FORT LIBERTY, N.C. — The bold and audacious military maneuver known as D-Day helped turn the tide of World War II, opening Europe to the Allies and a German surrender 11 months later.
But before the largest seaborne invasion in military history could take place, U.S. Army pathfinders would parachute into Normandy to establish drop zone markers and guide Allied aircraft onto the target areas.
Nearly 80 years later, the heroic actions of World War II troops are commemorated with annual demonstrations, observances and memorials. For D-Day 79, more than 600 U.S. Soldiers and Airmen from over 20 units took part in multiple events throughout France’s Normandy Region.
Next year, a Security Assistance Management Training Organization, or SATMO, Soldier plans to be among those ranks.
Sgt. 1st Class Christopher Dupertuis, Foreign Affairs Counter Threat, or FACT, Detachment noncommissioned officer at Fort Liberty is scheduled to conduct a commemorative jump with the WWII Airborne Demonstration Team in France for D-Day 80.
Prior to his assignment to the FACT, where he and his Soldiers train overseas personnel how to thwart and evade threats, Dupertuis — a self-proclaimed adrenaline junkie — regularly jumped from perfectly good aircraft as a paratrooper.
“Starting in boot camp, I always wanted to go airborne, but there was never a slot for me until I got to Fort (Liberty) as a sergeant first class,” he said. “I’ve always appreciated and respected the historic lineage of the airborne community and the roles they served in events like D-Day.”
Nerve-wracking and terrifying are the terms he used to describe his first jump, but he quickly became hooked, serving as a rough terrain paratrooper with the 57th Sapper Company and eventually achieving the distinction of jumpmaster.
But as he progressed in his career, it meant having to step away from jump doors.
Seeing that he was unhappy about no longer being on jump orders, Dupertuis’ fiancée devised a plan. She reached out to the WWII Airborne Demonstration Team, or ADT, and scheduled him for their nine-day training course for experienced jumpers, then promptly planned their Spring 2023 trip to France.
The WWII ADT is a non-profit living history organization that hosts annual jump schools certified by the Federal Aviation Administration. Their goal is to educate the public about military paratroopers. Students wear period-correct uniforms from head to toe, and train, eat and sleep in an original WWII hangar at Frederick Army Airfield in Oklahoma.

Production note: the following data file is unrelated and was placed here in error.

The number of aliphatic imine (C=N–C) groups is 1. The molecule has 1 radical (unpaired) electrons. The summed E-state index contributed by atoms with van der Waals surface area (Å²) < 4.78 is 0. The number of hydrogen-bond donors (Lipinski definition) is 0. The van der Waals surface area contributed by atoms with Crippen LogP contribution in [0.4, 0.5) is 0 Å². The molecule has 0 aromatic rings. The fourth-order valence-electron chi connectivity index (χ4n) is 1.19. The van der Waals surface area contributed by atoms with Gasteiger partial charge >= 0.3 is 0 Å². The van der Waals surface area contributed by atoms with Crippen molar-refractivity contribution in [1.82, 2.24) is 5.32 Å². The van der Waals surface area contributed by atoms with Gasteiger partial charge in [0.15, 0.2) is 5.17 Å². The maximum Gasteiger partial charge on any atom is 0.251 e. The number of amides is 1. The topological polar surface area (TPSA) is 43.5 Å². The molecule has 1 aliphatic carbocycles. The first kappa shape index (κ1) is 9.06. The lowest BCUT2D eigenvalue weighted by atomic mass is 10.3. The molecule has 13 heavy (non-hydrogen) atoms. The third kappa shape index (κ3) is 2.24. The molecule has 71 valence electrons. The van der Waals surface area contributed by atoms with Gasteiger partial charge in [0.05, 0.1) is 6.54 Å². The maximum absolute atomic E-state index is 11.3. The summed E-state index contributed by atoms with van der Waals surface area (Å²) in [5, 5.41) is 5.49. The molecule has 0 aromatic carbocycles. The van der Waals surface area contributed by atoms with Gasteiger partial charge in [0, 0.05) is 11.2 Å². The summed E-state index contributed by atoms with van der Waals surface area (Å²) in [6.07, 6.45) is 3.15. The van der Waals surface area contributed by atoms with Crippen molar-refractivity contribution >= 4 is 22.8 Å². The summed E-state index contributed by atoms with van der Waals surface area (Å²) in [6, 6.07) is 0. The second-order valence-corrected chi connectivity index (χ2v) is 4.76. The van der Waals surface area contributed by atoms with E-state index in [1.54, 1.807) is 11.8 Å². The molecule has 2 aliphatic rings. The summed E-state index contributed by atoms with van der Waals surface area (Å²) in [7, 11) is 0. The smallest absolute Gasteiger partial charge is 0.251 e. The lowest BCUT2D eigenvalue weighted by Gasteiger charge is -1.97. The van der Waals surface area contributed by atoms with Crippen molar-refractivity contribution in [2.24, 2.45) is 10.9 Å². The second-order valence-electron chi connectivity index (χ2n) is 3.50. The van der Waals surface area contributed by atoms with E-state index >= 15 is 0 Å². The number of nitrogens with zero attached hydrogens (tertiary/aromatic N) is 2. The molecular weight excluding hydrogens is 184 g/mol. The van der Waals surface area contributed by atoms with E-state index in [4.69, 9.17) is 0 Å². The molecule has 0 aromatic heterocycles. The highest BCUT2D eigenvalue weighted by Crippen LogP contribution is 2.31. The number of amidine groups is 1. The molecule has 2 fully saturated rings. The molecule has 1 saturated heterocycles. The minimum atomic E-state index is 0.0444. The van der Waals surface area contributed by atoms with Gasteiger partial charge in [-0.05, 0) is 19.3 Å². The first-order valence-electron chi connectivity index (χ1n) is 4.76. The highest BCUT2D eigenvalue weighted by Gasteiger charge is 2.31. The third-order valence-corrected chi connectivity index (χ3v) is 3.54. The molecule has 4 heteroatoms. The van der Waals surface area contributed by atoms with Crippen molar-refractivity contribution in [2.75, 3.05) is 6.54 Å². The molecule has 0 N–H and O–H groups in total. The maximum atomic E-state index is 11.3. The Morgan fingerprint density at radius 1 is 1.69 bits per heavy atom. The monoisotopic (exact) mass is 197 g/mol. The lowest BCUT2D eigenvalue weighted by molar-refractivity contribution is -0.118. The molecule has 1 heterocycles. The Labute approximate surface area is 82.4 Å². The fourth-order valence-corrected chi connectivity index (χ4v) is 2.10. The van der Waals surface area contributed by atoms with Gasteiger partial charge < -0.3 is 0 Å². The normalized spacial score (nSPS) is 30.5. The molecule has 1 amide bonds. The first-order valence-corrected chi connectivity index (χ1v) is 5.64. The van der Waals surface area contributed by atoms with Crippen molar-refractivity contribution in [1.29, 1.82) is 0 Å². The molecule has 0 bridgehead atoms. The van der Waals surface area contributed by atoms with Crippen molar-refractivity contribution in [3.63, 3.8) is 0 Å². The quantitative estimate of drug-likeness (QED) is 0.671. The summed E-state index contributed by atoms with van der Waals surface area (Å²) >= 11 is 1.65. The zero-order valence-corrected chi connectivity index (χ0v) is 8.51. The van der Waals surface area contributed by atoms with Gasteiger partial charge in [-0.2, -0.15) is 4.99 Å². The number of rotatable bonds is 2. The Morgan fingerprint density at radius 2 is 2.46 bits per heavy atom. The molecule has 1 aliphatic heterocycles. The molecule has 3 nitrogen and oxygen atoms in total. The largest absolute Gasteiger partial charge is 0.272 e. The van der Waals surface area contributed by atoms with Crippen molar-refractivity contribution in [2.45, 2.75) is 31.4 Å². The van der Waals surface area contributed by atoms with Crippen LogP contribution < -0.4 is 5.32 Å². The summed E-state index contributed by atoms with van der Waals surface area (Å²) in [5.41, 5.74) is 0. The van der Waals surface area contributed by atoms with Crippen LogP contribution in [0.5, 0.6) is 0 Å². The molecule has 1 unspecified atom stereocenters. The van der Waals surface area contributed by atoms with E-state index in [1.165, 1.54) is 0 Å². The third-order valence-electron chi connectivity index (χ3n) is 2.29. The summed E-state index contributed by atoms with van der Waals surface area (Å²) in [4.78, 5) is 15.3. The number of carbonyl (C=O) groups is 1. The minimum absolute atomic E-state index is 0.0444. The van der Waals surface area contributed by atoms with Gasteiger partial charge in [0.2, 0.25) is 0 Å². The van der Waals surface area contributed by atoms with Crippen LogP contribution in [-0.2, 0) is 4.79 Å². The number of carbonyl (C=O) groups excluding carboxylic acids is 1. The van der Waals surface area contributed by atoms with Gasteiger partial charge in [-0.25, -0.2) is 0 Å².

The ADT accepts service members, veterans and civilians with varying levels of experience. Once they successfully complete training and conduct jumps, they are invited to be members of the team.
“We had a few scheduling conflicts; I was originally supposed to take the course in 2021, but we had our twins and then I had (temporary deployments),” he said. “I was finally able to get out to Oklahoma and go through the training.”
Like the men who jumped into combat 80 years ago, the WWII ADT conducts their demonstrations out of their Douglas C-47 and C-49 aircraft. Dupertuis noted that jumping out of these airframes differed from the C-130 Hercules or C-17 Globemasters he was used to in that they were instructed to walk out rather than jump, so that was a learning curve he had to overcome during the training.
Now that he has completed the necessary training, he has 10 more months of anticipation and reflection on what it means to be part of next year’s D-Day 80 events.
“The airborne demonstration team does a great job of maintaining the memory, and the pride and the bravery of all the Soldiers that participated in that campaign,” he said. “Being a part of something like this is a really big honor to me just because I have a massive amount of respect for everything those guys did and went through.”
That respect stems from his own experiences downrange, having deployed multiple times to the Middle East and comparing the conditions he dealt with to the exponentially worse conditions WWII Soldiers faced.
“They truly were the Greatest Generation, and I don’t want that memory to die,” he said. “I don’t want people to forget what the men and women of that time did for our country.”
SATMO is a subordinate organization to the U.S. Army Security Assistance Command (USASAC) and deploys U.S.-based teams to execute security assistance missions outside the continental United States. SATMO has successfully deployed training and advisory teams to every geographic combatant command, hence the motto "Training the World, One Soldier at a Time." Their mission is vital to achieving U.S. national security objectives and stability in key locations throughout the world. For more information on SATMO, visit www.army.mil/satmo.